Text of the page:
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The Ass and the Dog

(Recueil 2, Livre 8, Fable 17)

 

 

Dame Nature, our respected mother,

Ordains that we should aid each other.

The ass this ordinance neglected,

Though not a creature ill affected.

Along the road a dog and he

One master followed silently.

Their master slept: meanwhile, the ass

Applied his nippers to the grass,

Much pleased in such a place to stop,

Though there no thistle he could crop.

He would not be too delicate,

Nor spoil a dinner for a plate,

Which, but for that, his favourite dish,

Were all that any ass could wish.

"My dear companion," Towser said,

"It's as a starving dog I ask it,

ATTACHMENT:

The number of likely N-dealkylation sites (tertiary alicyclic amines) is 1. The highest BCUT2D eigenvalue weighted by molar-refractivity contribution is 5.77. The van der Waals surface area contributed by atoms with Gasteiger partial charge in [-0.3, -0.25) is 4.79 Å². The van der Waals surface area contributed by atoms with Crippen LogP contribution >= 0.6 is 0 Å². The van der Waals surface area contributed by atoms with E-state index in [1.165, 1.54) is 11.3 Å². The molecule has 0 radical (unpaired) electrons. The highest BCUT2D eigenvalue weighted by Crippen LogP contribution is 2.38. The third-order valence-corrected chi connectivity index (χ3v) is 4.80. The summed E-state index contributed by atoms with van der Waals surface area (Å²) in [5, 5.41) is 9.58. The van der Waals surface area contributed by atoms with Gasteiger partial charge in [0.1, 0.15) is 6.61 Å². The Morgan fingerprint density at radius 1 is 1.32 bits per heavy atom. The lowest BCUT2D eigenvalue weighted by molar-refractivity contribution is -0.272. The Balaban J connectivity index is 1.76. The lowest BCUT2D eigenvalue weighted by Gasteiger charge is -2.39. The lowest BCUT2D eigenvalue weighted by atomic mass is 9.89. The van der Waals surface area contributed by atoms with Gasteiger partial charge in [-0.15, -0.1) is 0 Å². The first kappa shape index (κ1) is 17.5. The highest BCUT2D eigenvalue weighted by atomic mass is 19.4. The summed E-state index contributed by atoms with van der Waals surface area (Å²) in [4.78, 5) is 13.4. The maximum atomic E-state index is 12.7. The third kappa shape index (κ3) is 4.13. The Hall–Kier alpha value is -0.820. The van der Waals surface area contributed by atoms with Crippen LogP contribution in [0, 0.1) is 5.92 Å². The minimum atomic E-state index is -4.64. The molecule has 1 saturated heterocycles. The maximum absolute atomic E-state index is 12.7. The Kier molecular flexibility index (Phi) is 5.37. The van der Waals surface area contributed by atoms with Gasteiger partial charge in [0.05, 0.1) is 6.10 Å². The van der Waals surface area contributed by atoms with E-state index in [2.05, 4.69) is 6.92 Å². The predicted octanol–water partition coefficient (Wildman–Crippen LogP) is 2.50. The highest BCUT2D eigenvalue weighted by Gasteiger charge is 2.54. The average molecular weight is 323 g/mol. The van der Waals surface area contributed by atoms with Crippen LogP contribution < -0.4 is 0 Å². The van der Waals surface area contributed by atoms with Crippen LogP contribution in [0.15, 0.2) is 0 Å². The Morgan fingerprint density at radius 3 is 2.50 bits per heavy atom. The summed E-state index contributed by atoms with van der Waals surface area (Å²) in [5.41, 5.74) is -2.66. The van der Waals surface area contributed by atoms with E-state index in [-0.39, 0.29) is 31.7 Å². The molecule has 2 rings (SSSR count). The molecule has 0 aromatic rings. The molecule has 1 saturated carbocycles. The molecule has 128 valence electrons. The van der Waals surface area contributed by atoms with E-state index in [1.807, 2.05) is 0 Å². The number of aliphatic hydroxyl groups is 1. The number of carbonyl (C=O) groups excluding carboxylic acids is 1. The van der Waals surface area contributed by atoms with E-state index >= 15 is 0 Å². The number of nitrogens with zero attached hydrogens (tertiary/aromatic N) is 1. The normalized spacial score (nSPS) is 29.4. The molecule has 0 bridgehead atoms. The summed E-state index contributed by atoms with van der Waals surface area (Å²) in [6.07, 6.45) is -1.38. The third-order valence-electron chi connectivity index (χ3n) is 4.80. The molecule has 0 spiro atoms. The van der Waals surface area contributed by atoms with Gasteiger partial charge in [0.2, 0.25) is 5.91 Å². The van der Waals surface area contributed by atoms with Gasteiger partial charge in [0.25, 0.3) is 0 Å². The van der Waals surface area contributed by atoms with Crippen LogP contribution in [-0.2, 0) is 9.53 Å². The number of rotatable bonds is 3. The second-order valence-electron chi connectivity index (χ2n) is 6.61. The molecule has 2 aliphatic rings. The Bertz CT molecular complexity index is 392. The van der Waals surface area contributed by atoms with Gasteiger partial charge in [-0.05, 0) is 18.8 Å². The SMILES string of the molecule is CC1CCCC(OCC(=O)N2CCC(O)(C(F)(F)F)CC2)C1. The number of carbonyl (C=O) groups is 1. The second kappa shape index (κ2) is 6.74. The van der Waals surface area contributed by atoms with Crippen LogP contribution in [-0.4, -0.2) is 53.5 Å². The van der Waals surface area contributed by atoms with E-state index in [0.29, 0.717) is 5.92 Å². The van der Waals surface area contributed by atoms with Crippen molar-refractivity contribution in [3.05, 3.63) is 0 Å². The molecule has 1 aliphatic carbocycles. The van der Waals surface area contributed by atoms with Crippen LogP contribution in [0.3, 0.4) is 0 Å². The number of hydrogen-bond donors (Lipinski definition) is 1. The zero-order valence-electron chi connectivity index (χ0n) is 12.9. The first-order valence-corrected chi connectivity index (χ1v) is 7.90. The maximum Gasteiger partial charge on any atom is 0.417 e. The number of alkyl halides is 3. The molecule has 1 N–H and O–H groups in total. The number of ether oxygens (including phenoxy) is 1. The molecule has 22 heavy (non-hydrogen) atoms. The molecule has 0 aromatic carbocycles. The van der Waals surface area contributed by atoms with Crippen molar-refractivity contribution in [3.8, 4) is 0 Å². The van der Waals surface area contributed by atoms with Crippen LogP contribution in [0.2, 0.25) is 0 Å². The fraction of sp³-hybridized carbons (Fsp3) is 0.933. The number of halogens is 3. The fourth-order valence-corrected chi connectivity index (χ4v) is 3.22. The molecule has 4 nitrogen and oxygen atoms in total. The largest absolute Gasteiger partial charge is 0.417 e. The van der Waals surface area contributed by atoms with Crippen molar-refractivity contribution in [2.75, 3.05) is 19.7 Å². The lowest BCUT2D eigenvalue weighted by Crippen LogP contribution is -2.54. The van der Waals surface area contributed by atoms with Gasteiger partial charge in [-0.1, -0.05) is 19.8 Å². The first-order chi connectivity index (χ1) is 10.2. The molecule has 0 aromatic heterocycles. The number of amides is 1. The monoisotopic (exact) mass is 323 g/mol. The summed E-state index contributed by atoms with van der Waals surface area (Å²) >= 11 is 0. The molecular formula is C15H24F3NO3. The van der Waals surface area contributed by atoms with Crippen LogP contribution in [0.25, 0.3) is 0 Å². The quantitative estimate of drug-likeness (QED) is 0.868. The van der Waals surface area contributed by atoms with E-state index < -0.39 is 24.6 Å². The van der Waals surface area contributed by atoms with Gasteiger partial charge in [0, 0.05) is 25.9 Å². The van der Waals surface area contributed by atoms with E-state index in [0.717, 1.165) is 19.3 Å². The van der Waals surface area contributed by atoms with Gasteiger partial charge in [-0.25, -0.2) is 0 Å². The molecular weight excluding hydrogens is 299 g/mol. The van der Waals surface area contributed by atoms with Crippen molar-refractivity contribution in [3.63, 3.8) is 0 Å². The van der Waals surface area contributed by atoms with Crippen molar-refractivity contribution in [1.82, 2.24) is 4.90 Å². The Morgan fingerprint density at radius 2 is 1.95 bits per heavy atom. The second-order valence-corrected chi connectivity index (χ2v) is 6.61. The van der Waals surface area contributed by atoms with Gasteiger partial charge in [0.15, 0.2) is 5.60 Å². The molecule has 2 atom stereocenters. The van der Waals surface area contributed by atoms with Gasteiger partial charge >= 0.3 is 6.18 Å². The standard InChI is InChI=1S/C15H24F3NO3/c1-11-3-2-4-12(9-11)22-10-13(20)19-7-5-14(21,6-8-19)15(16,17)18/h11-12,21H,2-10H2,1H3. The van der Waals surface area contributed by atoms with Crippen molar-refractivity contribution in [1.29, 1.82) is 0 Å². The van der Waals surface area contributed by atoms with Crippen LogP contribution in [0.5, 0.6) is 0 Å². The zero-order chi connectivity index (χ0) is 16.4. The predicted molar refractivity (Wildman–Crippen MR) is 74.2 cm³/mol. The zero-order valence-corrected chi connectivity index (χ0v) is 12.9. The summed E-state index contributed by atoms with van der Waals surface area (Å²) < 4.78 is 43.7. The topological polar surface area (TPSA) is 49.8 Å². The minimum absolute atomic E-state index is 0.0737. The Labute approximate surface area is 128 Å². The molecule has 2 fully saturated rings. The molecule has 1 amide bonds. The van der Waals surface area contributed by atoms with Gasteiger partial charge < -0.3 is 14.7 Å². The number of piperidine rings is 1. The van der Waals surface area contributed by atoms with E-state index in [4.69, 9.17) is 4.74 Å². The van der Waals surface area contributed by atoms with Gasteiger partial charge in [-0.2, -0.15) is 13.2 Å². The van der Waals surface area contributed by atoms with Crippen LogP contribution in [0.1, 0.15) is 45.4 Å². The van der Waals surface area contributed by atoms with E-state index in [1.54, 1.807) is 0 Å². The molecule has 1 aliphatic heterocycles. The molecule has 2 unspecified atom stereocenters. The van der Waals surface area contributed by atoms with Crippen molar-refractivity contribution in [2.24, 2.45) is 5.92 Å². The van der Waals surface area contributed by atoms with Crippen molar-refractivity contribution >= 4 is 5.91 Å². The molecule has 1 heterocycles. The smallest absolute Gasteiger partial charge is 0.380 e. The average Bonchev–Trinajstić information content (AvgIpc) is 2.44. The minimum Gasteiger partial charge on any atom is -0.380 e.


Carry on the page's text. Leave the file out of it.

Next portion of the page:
Pray lower down your loaded basket,

And let me get a piece of bread."

No answer—not a word! indeed,

The truth was, our Arcadian steed

Feared lest, for every moment's flight,

His nimble teeth should lose a bite.

At last, "I counsel you," said he, "to wait

Till master is himself awake,

Who then, unless I much mistake,

Will give his dog the usual bait."

Meanwhile, there issued from the wood

A creature of the wolfish brood,

Himself by famine sorely pinched.

At sight of him the donkey flinched,

And begged the dog to give him aid.

The dog budged not, but answer made,

"I counsel you, my friend, to run,

Till master's nap is fairly done;

There can, indeed, be no mistake,

That he will very soon awake;

Till then, scud off with all your might;

And should he snap you in your flight,

This ugly wolf, why, let him feel

The greeting of your well shod heel.

I do not doubt, at all, but that

Will be enough to lay him flat."

But before he ceased it was too late;

The ass had met his cruel fate.

Thus selfishness we reprobate.

Jean de La Fontaine

Book 8, Fable 17

 

 

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